ROAD TO KLAMATH.--A detachment of twenty men, under command of Captain Sprague, started to cut a road from Fort Klamath, intersecting the "Rogue River and John Day Wagon Road" at Union Creek. By letter from Captain Sprague we learn that an excellent road can be made with but a slight grade. He says teams can draw as heavy loads over it as they can over the Crescent City road.
    The Captain says he would be very thankful for any assistance from the citizens on this end of the road.
Oregon Sentinel, Jacksonville, July 29, 1865, page 2

    THE VISIT TO JACKSONVILLE.--During the last week several of our citizens visited Jacksonville for the purpose of participating in the celebration of the anniversary of the organization of the Odd Fellows Lodge at that place. The ceremonies consisted of a procession, oration and ball. The oration by Mr. Steele was a masterly effort, so replete with the true feeling and principles of genuine Odd Fellowship, that in this era of political animosity and party zeal it was truly gratifying. The ball was all that beauty, good fellowship and gaiety could make it, while the genial hospitality of the citizens of Jacksonville was such as forever to render the visit to the place a pleasant reminiscence. Indeed, the citizens of Jacksonville of all parties seemed to vie with each other in their attempts to render the stay of the Yrekans agreeable, and we have been requested to state that if there was any suspicion of want of appreciation of such kind treatment, it was because the visitors were treated so much better than they either expected or deserved that surprise prevented them from exhibiting the extent of their gratification.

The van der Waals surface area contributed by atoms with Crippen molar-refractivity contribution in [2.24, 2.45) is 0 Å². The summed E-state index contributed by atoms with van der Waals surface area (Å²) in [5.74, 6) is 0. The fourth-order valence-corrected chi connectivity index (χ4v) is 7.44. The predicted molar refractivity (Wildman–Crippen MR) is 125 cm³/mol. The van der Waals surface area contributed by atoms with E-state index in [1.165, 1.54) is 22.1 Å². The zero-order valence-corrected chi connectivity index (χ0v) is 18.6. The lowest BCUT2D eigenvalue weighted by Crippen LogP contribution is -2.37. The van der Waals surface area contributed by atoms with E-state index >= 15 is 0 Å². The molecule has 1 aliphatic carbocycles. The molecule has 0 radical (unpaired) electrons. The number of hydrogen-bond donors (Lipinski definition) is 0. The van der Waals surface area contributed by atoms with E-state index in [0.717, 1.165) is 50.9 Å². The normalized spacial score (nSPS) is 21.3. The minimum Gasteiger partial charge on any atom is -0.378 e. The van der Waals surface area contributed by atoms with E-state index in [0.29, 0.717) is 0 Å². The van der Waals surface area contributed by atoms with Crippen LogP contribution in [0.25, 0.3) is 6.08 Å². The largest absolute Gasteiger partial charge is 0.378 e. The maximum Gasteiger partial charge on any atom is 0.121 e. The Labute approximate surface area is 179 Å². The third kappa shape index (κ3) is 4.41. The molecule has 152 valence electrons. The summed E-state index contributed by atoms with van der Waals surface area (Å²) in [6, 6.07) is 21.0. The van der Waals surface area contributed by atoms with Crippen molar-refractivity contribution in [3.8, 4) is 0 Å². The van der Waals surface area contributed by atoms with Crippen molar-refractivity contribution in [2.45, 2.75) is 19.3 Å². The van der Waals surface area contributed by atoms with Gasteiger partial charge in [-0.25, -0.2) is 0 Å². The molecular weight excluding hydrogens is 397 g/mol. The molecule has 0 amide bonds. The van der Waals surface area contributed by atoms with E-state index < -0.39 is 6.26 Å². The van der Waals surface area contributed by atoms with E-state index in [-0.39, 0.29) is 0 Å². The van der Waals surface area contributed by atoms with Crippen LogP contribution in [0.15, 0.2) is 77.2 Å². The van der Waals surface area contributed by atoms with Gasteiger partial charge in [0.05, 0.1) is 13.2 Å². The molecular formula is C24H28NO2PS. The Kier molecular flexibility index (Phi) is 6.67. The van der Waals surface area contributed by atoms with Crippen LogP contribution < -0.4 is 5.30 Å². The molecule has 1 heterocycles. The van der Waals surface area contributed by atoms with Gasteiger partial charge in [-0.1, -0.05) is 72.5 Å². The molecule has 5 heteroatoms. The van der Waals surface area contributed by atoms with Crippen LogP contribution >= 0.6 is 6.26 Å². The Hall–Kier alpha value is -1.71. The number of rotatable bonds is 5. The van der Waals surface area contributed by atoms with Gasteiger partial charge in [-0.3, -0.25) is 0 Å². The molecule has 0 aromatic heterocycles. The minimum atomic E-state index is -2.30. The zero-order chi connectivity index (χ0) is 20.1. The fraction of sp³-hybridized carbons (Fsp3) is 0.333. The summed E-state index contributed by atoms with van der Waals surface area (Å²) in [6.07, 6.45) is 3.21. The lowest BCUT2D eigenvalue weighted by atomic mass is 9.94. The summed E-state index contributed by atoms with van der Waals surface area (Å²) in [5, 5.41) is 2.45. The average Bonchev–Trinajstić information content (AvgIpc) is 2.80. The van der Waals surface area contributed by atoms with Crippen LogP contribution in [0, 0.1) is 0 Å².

"Home Intelligence," The Semi-Weekly Union, Yreka, California, August 26, 1865, page 3